‘The Heavenly Table’ adds some good men to plotline

The Heavenly Table, Donald Ray Pollock’s second novel, has something that neither his previous book, The Devil All the Time, nor Knockemstiff, his debut book of stories, offers: A good man.

Actually, there are two good men, but one dies early in the book. It is 1917, and Pearl Jewett is a widowed sharecropper, starving with his three sons on unleavened biscuits and spoiled meat. He survives this sorrowful life by hoping for the “heavenly table” in the Promised Land, which he will reach if he resists temptation and leads a good life. Pearl tries to instill this aspiration in his sons, Cane, Cob and Chimney, but when he dies, their desperation drives them into a spree of murder and robbery that extends into Ohio.

Though fundamentally decent men, the Jewett Gang are quickly in over their heads. Cane dreams of a real home with books and a quiet wife, mentally challenged Cob wants only an endless supply of food and young Chimney is woman-crazy.

Another good man, Ohio farmer Ellsworth Fiddler, has lost his life savings to a charlatan and his son to alcohol; young Eddie disappears one morning, and Ellsworth and his wife Eula are convinced that he has run off to join the Army at Camp Pritchard. He has not, but others are there, like an intellectual gay lieutenant and the occupants of a makeshift brothel.

One of Pollock’s greatest gifts to his readers is the richness of his characters, even the most minor. We learn all about the Jewett brothers, but when they rob a bank and a general store, the stories of the foppish banker and the desperate shopkeeper are not neglected.

The Heavenly Table is sordid, violent, degenerate, funny and depraved. Donald Ray Pollock is one of our best authors.

The Heavenly Table (365 pages, hardcover) costs $27.95 from Penguin Random House. Donald Ray Pollock lives in Chillicothe. Knockemstiff won the 2009 PEN/Robert Bingham Prize. He will make an appearance in New Philadelphia in October.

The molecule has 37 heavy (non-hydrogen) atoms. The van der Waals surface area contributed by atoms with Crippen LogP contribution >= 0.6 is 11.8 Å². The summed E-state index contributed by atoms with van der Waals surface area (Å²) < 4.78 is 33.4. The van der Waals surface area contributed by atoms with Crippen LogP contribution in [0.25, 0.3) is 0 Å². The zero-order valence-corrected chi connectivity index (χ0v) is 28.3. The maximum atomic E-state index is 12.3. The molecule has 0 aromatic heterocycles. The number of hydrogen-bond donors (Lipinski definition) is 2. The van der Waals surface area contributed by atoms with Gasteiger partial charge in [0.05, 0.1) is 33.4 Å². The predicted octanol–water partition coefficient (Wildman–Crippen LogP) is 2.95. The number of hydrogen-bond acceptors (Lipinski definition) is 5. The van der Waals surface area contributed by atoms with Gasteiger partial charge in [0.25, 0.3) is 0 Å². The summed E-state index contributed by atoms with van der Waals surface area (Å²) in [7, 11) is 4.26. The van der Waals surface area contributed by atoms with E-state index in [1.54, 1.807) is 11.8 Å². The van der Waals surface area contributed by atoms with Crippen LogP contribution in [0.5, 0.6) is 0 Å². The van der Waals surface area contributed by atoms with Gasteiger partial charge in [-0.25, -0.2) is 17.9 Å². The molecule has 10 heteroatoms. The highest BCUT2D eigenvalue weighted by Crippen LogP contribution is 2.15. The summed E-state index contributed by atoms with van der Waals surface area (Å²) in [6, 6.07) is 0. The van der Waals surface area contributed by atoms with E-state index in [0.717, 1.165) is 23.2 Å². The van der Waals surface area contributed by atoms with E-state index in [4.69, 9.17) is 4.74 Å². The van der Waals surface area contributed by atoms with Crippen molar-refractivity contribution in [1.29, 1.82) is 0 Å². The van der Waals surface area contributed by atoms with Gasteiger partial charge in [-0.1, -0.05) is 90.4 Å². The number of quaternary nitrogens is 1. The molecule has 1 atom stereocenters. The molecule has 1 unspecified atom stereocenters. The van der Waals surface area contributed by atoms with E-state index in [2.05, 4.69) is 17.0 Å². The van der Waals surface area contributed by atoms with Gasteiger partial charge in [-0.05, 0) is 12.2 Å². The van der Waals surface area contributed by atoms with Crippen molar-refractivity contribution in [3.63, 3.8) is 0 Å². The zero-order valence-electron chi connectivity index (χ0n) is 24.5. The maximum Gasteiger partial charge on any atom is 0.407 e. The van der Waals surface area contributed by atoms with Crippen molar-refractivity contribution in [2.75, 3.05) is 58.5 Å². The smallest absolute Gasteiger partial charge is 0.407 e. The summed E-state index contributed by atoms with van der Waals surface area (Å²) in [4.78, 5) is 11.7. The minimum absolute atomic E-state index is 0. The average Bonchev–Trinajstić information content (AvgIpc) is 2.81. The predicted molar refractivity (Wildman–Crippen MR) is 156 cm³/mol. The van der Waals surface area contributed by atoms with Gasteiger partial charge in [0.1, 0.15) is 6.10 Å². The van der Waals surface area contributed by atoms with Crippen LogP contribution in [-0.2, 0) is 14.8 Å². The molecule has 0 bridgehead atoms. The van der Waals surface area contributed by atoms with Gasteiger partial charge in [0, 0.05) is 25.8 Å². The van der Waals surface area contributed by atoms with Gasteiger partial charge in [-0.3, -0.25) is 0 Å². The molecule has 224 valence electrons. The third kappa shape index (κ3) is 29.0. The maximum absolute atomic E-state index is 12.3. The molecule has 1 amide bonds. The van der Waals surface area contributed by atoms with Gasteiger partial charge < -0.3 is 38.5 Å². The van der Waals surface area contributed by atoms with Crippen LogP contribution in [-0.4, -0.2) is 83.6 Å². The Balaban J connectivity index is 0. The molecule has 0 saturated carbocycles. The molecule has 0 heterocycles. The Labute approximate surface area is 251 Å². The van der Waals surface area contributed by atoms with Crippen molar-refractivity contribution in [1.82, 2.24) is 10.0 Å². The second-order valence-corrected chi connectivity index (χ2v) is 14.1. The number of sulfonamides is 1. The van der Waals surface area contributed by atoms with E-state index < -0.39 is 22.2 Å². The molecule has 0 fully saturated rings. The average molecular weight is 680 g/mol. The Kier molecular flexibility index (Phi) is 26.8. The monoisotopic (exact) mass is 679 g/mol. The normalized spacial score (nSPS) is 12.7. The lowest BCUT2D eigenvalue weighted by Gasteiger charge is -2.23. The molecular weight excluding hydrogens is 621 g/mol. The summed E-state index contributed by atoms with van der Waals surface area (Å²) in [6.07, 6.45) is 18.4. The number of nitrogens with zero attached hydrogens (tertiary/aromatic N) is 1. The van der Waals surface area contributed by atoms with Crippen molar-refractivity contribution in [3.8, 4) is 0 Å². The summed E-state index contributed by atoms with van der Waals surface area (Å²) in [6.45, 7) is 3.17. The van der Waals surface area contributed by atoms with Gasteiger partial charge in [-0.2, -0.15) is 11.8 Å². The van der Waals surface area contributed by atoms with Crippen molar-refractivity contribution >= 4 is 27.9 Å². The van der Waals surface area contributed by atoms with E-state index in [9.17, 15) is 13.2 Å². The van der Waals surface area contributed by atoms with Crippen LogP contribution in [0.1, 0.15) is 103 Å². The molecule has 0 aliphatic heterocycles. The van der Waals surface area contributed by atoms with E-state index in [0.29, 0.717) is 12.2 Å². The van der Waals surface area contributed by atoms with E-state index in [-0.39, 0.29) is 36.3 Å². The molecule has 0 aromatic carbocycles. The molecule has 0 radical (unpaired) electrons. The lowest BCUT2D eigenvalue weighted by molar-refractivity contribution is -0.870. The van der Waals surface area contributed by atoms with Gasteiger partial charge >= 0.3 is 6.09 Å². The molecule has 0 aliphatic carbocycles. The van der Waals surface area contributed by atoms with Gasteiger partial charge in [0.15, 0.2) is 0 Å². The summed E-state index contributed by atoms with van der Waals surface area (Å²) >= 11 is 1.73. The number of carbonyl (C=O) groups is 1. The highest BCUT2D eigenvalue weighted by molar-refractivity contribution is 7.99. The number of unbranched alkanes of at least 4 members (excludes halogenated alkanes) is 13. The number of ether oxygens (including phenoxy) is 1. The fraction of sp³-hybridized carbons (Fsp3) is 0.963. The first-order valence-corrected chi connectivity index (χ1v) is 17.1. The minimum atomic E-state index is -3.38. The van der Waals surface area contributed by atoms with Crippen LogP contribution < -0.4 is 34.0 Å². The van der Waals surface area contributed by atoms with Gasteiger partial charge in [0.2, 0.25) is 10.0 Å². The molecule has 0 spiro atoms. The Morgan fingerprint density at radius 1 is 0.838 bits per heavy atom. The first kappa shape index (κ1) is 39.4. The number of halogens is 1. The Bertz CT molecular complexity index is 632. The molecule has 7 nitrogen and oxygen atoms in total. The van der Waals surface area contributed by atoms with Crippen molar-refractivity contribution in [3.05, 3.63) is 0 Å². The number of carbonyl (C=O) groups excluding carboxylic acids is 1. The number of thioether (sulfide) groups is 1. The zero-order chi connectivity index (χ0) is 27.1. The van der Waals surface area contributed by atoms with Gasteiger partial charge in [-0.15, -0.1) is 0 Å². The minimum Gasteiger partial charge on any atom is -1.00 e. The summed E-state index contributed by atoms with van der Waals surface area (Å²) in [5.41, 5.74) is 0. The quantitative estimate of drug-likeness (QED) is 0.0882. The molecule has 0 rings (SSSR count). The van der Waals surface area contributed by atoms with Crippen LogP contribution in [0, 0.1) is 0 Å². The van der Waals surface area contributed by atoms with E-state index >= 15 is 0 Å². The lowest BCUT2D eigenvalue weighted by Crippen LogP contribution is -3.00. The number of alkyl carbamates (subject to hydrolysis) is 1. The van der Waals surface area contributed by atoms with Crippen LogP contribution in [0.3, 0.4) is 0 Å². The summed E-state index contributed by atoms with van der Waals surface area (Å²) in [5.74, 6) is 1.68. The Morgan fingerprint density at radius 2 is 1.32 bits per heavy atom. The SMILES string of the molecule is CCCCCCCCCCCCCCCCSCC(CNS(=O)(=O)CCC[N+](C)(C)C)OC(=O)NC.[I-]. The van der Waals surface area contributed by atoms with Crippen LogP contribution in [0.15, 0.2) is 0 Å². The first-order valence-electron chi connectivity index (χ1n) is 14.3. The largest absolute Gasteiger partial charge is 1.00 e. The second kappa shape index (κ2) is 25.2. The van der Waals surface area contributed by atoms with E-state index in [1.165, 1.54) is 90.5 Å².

Book transforms Jesus into a verb

For John Stahl, senior pastor of Highpoint Christian Church in Clinton, Jesus has become a verb. In Just Jesus Them: The Way to Reignite Your Spiritual Fire Within, Stahl lists 122 ways to “Jesus” people. They include resolving old feuds, giving money to the homeless, family meals, helping others recover from death or trouble.

Though Stahl cites New Testament verses, non-Christians can manage most of his suggestions; as the book’s cover says, “This book is not a devotional, but a ‘DO’-votional.”

Just Jesus Them (257 pages, softcover) costs $16.49 from online retailers. John Stahl lives in Akron.

Events

Loganberry Books (13015 Larchmere Boulevard, Shaker Heights) — Melissa Hintz signs On Chagrin Boulevard: A Collection of Fluff, Fables, Fabrications, Flapdoodle, Free Verse, and Flash Fiction, 1 p.m. Sunday; Christine Bajorek gives a workshop, followed by a reception for Belly Buttons Upside Down: Separating the Wisdom from the Lint and Getting What YOU Want, 6:30 p.m. Friday.

Akron-Summit County Public Library (Kenmore branch, 969 Kenmore Blvd.) — Steve Love and former Akron Mayor Don Plusquellic talk about Love’s book The Indomitable Don Plusquellic: How a Controversial Mayor Quarterbacked Akron’s Comeback at a meeting of the Kenmore Historical Society, open to all, 6:30 p.m. Monday.

Cuyahoga County Public Library (Parma-Snow branch, 2121 Snow Road) — James J. Badal, author of Twilight of Innocence: The Disappearance of Beverly Potts, and Mark Wade Stone, producer of the documentary Dusk and Shadow: The Mystery of Beverly Potts, follow up on the strange 1951 case of the missing Cleveland girl, 7 to 8 p.m. Wednesday. The auditorium is full for Dav Pilkey’s appearance to debut his new children’s series Dog Man, also Wednesday, but seats may remain to watch the live stream and get a book signed. Call 216-661-4240.

Mac’s Backs (1820 Coventry Road, Cleveland Heights) — Poets M.J. Arcangelini and Dianne Borsenik, and Gregg Shapiro (his new story collection is How to Whistle) read from their work at 7 p.m. Wednesday.

Barnes & Noble (198 Crocker Park Blvd., Westlake) — Neil Zurcher signs Best of One Tank Trips, the most recent book in his travel series, 2 p.m. Saturday.

Hudson Library & Historical Society (96 Library St.) — Register now for an appearance by Jennifer Chiaverini, whose Elm Creek Quilts books are local favorites. She will appear at 2 p.m. Sept. 17 to talk about her novel Fates and Traitors, about four women who conspired with John Wilkes Booth about the Lincoln assassination. Call 330-653-6658.

— Barbara McIntyre

Special to the Beacon Journal

Send information about books of local interest to Lynne Sherwin, Features Department, Akron Beacon Journal, P.O. Box 640, Akron, OH 44309 or lsherwin@thebeaconjournal.com. Event notices should be sent at least two weeks in advance.